Details: 90 mins, China, People's Republic of,
Synopsis: A film producer (Pang Ho-cheung) recounts his experiences remaking a soft-core film from the '70s. In a series of fictional vignettes, we see the producers seek funding from gangsters and even his own ex-wife, persuade the original film's lead actress to reprise her role, as well other satirical scenarios.
Gross-out comedy goes for broke.
With barely a dull moment, the film goes from one hilarious outrage to another
If you spend any time watching current Hong Kong movies, it’s not long before you come across the near omnipresent Chapman To. With Vulgaria, director Pang Ho-Cheung takes advantage of To’s precise comedic skills and his occasional status as a producer (Trivial Matters) and puts them in one film.
Made quickly, with shameless cheapness, the crazy Vulgaria opens with a warning that the film “is classified as a vulgar comedy” and suggests the easily offended should leave immediately. The film finishes – almost – with the reassurance that “no animals were sexually aroused on this film”.
Vulgaria centres on a movie producer called To (played by Chapman To – notice some self-referentiality here?), who is being interviewed on stage by a university lecturer in front of a student audience. Following a memorable introduction in which Producer To likens the producer’s role to a thick thatch of pubic hair, most of what he divulges to the audience about the art of producing stems from his traumatic involvement with a Guangzhou gangster (Ronald Cheng) who wanted to invest in a remake of his favourite erotic film, Confession of a Concubine.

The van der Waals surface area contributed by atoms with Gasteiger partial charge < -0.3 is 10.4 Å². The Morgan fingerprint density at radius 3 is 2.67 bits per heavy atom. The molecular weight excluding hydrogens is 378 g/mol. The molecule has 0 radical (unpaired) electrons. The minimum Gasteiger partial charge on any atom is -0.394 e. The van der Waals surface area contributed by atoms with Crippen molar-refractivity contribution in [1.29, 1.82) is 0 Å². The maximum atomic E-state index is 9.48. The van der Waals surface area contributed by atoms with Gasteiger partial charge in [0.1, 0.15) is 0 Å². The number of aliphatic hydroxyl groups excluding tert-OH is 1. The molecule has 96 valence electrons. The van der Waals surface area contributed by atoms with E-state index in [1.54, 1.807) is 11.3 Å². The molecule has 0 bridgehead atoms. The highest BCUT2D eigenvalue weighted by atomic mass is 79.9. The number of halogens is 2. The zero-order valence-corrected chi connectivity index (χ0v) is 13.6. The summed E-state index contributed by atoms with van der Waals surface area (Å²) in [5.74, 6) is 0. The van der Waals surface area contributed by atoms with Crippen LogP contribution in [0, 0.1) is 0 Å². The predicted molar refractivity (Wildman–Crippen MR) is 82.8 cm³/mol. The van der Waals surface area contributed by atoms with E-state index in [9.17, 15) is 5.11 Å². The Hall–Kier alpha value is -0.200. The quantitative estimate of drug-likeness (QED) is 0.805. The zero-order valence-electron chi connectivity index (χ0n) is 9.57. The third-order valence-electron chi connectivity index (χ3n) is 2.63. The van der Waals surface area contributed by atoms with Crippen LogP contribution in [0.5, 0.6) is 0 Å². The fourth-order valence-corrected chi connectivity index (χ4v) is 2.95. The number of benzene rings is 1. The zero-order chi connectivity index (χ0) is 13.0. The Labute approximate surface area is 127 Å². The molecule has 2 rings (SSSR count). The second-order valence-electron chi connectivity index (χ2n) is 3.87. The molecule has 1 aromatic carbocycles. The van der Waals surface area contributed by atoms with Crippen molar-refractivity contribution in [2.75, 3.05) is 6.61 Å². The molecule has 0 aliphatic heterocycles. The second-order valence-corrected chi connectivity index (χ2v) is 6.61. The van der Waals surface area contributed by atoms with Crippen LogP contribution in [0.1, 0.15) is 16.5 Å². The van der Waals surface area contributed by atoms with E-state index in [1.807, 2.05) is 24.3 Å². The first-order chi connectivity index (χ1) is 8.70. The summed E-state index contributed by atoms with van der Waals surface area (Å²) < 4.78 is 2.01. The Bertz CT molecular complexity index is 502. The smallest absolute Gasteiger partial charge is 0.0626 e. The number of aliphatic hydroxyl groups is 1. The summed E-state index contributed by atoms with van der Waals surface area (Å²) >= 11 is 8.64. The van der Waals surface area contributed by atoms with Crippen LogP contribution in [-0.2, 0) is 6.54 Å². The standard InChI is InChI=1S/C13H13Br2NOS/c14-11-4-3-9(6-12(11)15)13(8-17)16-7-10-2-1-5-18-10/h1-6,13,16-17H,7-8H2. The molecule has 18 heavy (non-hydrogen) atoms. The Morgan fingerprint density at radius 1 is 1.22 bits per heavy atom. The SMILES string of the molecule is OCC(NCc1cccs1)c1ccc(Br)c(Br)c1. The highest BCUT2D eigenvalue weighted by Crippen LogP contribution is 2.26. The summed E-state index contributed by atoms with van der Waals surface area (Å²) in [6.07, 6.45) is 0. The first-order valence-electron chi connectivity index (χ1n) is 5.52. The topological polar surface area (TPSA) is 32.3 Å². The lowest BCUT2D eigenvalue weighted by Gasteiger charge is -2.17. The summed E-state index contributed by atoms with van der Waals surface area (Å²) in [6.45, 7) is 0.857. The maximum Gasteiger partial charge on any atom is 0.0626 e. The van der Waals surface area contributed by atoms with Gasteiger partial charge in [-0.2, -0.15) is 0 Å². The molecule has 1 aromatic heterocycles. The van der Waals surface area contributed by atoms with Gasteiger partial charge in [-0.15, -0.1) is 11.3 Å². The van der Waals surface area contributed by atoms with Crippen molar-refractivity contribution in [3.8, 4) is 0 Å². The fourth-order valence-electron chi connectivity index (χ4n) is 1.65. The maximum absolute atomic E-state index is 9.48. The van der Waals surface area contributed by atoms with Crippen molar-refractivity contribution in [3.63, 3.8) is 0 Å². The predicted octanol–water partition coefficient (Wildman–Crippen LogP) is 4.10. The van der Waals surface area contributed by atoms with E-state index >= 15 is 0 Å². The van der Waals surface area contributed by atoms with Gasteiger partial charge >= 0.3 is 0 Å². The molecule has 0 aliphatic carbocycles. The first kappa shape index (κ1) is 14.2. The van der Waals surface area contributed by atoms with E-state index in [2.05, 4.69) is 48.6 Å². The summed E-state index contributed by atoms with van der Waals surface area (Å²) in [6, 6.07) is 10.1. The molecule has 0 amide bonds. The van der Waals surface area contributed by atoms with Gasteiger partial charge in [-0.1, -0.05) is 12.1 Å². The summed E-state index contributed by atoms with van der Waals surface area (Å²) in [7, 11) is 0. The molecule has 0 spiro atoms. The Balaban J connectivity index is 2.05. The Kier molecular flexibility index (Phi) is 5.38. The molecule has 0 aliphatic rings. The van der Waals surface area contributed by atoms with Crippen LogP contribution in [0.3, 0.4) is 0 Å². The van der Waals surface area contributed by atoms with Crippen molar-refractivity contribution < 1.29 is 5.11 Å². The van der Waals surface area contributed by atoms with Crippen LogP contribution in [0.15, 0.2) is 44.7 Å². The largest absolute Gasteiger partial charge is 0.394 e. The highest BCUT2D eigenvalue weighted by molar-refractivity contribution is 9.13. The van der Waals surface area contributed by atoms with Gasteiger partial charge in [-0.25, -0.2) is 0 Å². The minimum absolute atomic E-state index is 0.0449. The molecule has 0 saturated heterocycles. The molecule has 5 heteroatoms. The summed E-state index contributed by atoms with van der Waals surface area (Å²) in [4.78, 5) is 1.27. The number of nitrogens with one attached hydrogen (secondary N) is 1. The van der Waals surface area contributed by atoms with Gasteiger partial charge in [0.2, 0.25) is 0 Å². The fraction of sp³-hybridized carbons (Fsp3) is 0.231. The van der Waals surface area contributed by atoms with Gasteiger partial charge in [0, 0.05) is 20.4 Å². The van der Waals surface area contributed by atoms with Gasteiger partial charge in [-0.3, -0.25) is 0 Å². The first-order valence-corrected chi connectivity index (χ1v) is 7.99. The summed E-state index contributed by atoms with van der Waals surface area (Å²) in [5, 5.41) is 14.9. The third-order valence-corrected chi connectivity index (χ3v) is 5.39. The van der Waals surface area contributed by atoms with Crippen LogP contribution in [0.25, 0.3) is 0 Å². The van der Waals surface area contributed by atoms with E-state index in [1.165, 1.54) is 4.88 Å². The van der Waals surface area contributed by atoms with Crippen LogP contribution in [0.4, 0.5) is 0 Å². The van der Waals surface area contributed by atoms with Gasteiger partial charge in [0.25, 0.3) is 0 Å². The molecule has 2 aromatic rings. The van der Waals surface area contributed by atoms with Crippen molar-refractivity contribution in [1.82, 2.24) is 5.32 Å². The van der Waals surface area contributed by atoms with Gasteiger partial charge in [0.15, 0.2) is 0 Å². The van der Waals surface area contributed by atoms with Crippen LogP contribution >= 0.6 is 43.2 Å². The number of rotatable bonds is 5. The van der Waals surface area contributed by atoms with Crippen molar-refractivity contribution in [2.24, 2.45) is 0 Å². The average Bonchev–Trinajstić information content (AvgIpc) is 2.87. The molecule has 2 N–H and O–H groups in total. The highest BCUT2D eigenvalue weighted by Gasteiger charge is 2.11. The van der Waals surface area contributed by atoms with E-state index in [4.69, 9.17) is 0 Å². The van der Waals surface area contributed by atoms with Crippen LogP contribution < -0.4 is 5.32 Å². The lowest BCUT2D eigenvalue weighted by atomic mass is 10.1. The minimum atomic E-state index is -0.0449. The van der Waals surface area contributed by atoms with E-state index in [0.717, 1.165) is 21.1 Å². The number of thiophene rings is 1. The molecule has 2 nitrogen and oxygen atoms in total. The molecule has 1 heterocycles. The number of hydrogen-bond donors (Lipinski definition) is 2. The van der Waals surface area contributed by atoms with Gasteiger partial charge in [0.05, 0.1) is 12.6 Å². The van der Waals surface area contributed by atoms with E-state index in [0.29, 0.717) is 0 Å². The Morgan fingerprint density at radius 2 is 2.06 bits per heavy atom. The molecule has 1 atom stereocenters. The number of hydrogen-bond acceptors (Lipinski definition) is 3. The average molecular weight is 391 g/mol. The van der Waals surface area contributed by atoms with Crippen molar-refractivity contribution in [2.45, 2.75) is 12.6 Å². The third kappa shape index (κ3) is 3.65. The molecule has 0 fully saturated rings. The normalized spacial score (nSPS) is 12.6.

After offending the violent, thin-skinned gangster about his dinner offerings (Hong Kongers often stigmatise the cuisine choices of Guangzhou, in the same way as Westerners do about Chinese food), To agrees to make the erotic film. The main problem is the gangster insists the film feature the original star Susan Shaw (sending up her Shaw Brothers legacy unmercifully), who is now in her sixties. The producer’s protest only upsets the gangster further and the only way he can escape with his life (and the funding money) is to have sex with a mule. Let me clarify there is no actual on-screen sex with the mule, but audiences will have so many tears of laughter in your eyes you may not be actually sure about that.
With barely a dull moment, the film goes from one hilarious outrage to another as producer To tries to be a good father to his daughter (really!) and meets up with a seductive sexpot and wannabe actress who goes by the name of Popping Candy (Fiona Sit). Popping Candy’s major skill is an enhanced form of fellatio. I mention this not for prurient interest but because a major plot point – without which the film could not reach its hilarious (ahem) climax – would not happen without Popping Candy’s talent.
Pang Ho-cheung shoots the film in a free-wheeling, seat-of-the pants style. Everyone gives a good performance (Miriam Yeung steps in for a cameo as a sexual harassment lawyer), but it is To’s show from beginning to end. His background in TV comedy and radio is evident in every scene and is most enjoyable when he breaks the fourth wall to speak directly to the film’s audience. It’s all a big gag and you can either be in on it or not.
Watch Films Online
Films on SBS TV
SBS Film Guide to...
Celebrate Australian filmmaking with this home-grown season. Starts May 25.
Land, Money and Power… Dig deep into Australia’s epic history of mining.
The Tony award-winner sings Broadway numbers and re-imagines modern tunes from Lady Gaga to Sting.